John Kruk, professional hitter

Drew Hallowell

As the big first baseman/outfielder recovers from his bout with dehydration, we remember his very successful playing career.

It's hard to believe now, but when John Kruk first reached the major leagues in 1986 he was beardless and, if not skinny, svelte compared to his later playing days. Thanks to the diaspora-creating amateur draft, the Charleston, West Virginia native had found himself the property of the San Diego Padres. He was drafted in 1981, the same year the Pads drafted Kevin McReynolds and Tony Gwynn. This helps explain why Kruk didn't make the majors until 1986 despite hitting extremely well -- playing mostly outfield and a little first base (where the Padres had an aging Steve Garvey) he was simply blocked. Even the 1985 Pacific Coast League batting title (.351) didn't merit a call-up.

It took a .465 average in spring training of 1986 for Kruk to force his way into the Padres' plans. They found that Kruk, while no Gold Glover, was surprisingly athletic for a guy who looked like a panda wearing a rubber mask. Hitting almost exclusively to the opposite field and selective, Kruk was good for .300 averages and .400 on-base percentages annually. The left-handed hitter was usually platooned a bit -- whereas he had some pop against right-handed pitching, he was just a patient .270 hitter. He finished his career with .300/.397/.446 averages, .314/.416/.482 against right-handers. His 134 career OPS+ is in the top 130 all time.

He was tremendously fun to watch. At the plate, Kruk had quick hands and a good eye, so that he was able to wait on the ball just a little bit longer than the average hitter. The extra instant of time this afforded him on each pitch meant not just relatively few strikeouts and some extra walks, but the ability to drive the ball hard the other way; Kruk wasn't just blooping the ball over the infield, he was hitting doubles and home runs.

As a baserunner he was unique. He ran like he was being chased by a pack of hungry wolves. Writing after Kruk's rookie year, Bill James said, "He doesn't run real fast but, boy, does he run hard. When he gets pressed real hard, like somebody is running up his back or something, he sticks his arms out to his sides and pinwheels them real fast when he runs, sort of looking as if his arms were attached to his body by a rubber band that was too short, so that the joints would go straight rather than relaxing into a normal position. At the same time, he puffs out his cheeks and blows real hard... He runs kind of like a little fat three-year-old who hasn't quite figured out the motion yet."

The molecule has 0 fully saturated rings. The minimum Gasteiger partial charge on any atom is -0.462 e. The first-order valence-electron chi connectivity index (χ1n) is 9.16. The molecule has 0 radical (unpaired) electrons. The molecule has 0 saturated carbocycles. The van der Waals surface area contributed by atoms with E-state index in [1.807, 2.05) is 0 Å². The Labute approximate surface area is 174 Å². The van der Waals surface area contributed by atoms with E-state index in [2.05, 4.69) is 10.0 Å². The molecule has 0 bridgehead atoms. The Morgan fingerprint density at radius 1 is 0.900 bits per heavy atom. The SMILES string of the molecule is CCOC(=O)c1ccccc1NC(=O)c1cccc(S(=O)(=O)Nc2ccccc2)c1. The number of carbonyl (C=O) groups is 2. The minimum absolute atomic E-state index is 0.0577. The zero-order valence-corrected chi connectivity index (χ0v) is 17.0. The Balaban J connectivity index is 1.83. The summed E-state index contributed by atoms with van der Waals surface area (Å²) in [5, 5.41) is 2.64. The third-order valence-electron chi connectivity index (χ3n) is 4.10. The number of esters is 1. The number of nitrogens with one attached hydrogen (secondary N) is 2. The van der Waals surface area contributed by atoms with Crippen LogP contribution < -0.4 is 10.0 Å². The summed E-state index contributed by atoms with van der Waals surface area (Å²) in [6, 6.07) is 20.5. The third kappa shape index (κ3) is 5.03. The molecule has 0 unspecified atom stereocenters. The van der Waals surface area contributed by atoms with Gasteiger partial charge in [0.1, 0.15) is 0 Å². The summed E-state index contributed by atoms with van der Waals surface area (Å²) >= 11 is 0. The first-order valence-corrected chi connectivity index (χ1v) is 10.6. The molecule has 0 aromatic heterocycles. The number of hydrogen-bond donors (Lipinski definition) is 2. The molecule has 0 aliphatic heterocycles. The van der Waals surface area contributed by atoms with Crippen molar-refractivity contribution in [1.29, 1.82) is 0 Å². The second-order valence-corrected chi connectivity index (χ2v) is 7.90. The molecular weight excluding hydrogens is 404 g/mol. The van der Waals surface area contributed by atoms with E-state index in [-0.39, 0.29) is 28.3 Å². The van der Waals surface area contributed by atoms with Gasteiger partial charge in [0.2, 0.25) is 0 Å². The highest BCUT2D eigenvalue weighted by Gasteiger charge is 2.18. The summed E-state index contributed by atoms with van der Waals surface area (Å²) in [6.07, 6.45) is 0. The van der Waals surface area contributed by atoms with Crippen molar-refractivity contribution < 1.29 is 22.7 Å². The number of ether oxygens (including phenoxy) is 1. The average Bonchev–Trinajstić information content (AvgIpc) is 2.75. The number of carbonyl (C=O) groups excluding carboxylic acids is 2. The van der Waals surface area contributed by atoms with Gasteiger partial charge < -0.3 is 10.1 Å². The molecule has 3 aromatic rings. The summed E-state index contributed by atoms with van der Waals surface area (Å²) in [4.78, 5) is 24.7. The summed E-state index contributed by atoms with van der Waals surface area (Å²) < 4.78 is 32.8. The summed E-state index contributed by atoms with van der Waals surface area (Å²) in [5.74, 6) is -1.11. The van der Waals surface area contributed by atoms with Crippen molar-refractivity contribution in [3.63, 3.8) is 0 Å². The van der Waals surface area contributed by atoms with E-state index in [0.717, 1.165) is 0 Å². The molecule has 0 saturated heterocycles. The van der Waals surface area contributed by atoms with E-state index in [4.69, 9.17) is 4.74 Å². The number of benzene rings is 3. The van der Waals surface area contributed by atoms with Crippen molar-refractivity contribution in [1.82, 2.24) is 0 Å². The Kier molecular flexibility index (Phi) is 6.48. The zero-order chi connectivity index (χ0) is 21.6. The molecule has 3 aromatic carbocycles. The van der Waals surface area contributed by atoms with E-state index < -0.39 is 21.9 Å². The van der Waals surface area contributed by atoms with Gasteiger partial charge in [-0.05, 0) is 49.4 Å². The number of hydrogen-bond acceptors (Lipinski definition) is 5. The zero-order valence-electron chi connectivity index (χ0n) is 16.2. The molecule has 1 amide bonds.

Ozzie Smith and John Kruk (Wikimedia Commons)

The Padres of the mid-to-late 1980s were afflicted with a nearly terminal case of incompetence and in a few short years turned the World Series team of 1984 into the 101-game losers of 1993. Part of that process was the December 1989 swap of Kruk and utilityman Randy Ready to the Phillies for the outfielder Chris James. James played one mediocre season for the Padres and headed for free agency; Kruk helped take the Phillies to the 1993 World Series. He hit .348 in the losing effort against the Blue Jays.

During his career, Kruk would often talk about vanishing back into the wilds of West Virginia once his playing days were over. Indeed, he retired mid-game in July 1995, getting one last hit and walking away. That he would instead remain on the scene as an ESPN commentator is one of those ironies that we probably would have been better off without experiencing. Just as the image of Kruk bailing out on Randy Johnson during the 1993 All-Star Game has came to define his playing career, his sideline bloviating has obliterated it altogether. The thing to remember is not his mouth but his bat: the man could flat-out hit.

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